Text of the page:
Entertainment News

Celebrated Italian director Vittorio Taviani dies

One half of the Taviani brothers, and one of the most respected names in Italian cinema.

Vittorio Taviani, one half of the Taviani brothers, has died at the age of 88. The Taviani brothers are among Italy’s most well-known directors, with such acclaimed credits as Padre Padrone, La Notte di San Lorenza, Caesar Must Die and Wondrous Boccaccio.

The brothers kicked off their partnership in 1962 with Un Uomo Da Bruciare, which they directed along with Valentino Orsini. In 1967, they made their first film as a pair, I Sovversivi. The collaboration consisted of the brothers directing alternate scenes. Paolo is younger than Vittorio by two years.

Padre Padrone, made in 1977 and tracing the journey of a shepherd who becomes a linguist, won the Taviani brothers the Palme d’Or, the highest honour at the Cannes Film Festival.

Kaos (1984), one of several literary adaptations by the brothers, was appreciated for its poetic narrative style. Caesar Must Die, in which a group of prison inmates rehearse for a production of Julius Caesar, bagged the brothers the Golden Bear award at the Berlin Film Festival in 2012. The 2017 title, Una Questione Privata, was directed by Paolo Taviani.

Play
Caesar Must Die (2012).

The brothers were described in a Guardian interview in 2013 as “among the last titans of classic Italian cinema”. The interview revealed their working method: “Labour is divided equally on set, with each brother taking the reins on alternate camera setups. Should there be an odd number of them in a day, they will toss a coin.”

The Tavianis were fascinated with other such sibling collaborations in cinema. “A few years ago, we met the Coen brothers,” Vittorio Taviani told Guardian. “We asked them: ‘How do you work together?’ They replied: ‘No, you started this whole thing – you tell us.’ But then the four of us agreed that it must remain a mystery.”

Vittorio (left) and Paolo Taviani. Image credit: Georges Biard, CC BY-SA 3.0
Vittorio (left) and Paolo Taviani. Image credit: Georges Biard, CC BY-SA 3.0
Support our journalism by subscribing to Scroll+ here. We welcome your comments at letters@scroll.in.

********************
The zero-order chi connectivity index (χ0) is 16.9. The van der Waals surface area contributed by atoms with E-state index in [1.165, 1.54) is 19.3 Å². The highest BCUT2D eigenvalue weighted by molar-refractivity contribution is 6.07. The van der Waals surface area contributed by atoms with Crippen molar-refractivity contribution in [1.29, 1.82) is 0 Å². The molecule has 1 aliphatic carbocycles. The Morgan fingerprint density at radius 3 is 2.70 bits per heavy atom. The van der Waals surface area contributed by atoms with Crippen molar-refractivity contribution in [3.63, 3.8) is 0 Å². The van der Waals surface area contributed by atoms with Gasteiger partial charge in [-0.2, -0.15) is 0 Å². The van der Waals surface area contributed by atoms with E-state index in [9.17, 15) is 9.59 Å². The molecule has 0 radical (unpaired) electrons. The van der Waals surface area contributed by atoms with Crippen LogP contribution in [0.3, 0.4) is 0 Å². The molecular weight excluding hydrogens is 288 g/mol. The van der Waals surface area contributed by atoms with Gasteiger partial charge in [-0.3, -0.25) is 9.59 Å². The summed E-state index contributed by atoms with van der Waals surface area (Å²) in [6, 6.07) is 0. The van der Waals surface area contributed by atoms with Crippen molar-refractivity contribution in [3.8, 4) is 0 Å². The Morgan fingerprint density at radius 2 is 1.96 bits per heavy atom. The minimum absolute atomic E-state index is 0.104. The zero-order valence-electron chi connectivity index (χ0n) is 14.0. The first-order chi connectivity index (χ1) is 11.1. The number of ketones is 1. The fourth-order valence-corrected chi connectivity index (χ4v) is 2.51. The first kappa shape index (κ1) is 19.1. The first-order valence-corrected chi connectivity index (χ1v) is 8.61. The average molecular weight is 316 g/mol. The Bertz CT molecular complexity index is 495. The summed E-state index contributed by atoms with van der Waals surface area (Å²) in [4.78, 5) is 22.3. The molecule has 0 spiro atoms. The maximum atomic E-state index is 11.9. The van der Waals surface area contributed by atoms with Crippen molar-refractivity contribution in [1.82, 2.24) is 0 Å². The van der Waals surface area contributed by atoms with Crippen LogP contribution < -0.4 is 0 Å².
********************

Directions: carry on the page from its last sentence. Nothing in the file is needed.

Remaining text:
Sponsored Content BY 

What are racers made of?

Grit, strength and oodles of fearlessness.

Sportspersons are known for their superhuman discipline, single-minded determination and the will to overcome all obstacles. Biographies, films and documentaries have brought to the fore the behind-the-scenes reality of the sporting life. Being up at the crack of dawn, training without distraction, facing injuries with a brave face and recovering to fight for victory are scenes commonly associated with sportspersons.

Racers are no different. Behind their daredevilry lies the same history of dedication and discipline. Cornering on a sports bike or revving up sand dunes requires the utmost physical endurance, and racers invest heavily in it. It helps stave off fatigue and maintain alertness and reaction time. It also helps them get the most out of their racecraft - the entirety of a racer’s skill set, to which years of training are dedicated.

Racecraft begins with something as ‘simple’ as sitting on a racing bike; the correct stance is the key to control and manoeuvre the bike. Riding on a track – tarmac or dirt is a great deal different from riding on the streets. A momentary lapse of concentration can throw the rider into a career ending crash.

Physical skill and endurance apart, racers approach a race with the same analytical rigour as a student appearing in an exam. They conduct an extensive study of not just the track, but also everything around it - trees, marshal posts, tyre marks etc. It’s these reference points that help the racer make braking or turning decisions in the frenzy of a high-stakes competition.

The inevitability of a crash is a reality every racer lives with, and seeks to internalise this during their training. In the immediate aftermath of the crash, racers are trained to keep their eyes open to help the brain make crucial decisions to avoid collision with other racers or objects on the track. Racers that meet with accidents can be seen sliding across the track with their heads held up, in a bid to minimise injuries to the head.

But racecraft is, of course, only half the story. Racing as a profession continues to confound many, and racers have been traditionally misunderstood. Why would anyone want to pour their blood, sweat and tears into something so risky? Where do racers get the fearlessness to do laps at mind boggling speed or hurtle down a hill unassisted? What about the impact of high speeds on the body day after day, or the monotony of it all? Most importantly, why do racers race? The video below explores the question.

Play


The video features racing champions from the stable of TVS Racing, the racing arm of TVS Motor Company, which recently completed 35 years of competitive racing in India. TVS Racing has competed in international rallies and races across some of the toughest terrains - Dakar, Desert Storm, India Baja, Merzouga Rally - and in innumerable national championships. Its design and engineering inputs over the years have also influenced TVS Motors’ fleet in India. You can read more about TVS Racing here.

This article has been produced by Scroll Brand Studio on behalf of TVS Racing and not by the Scroll editorial team.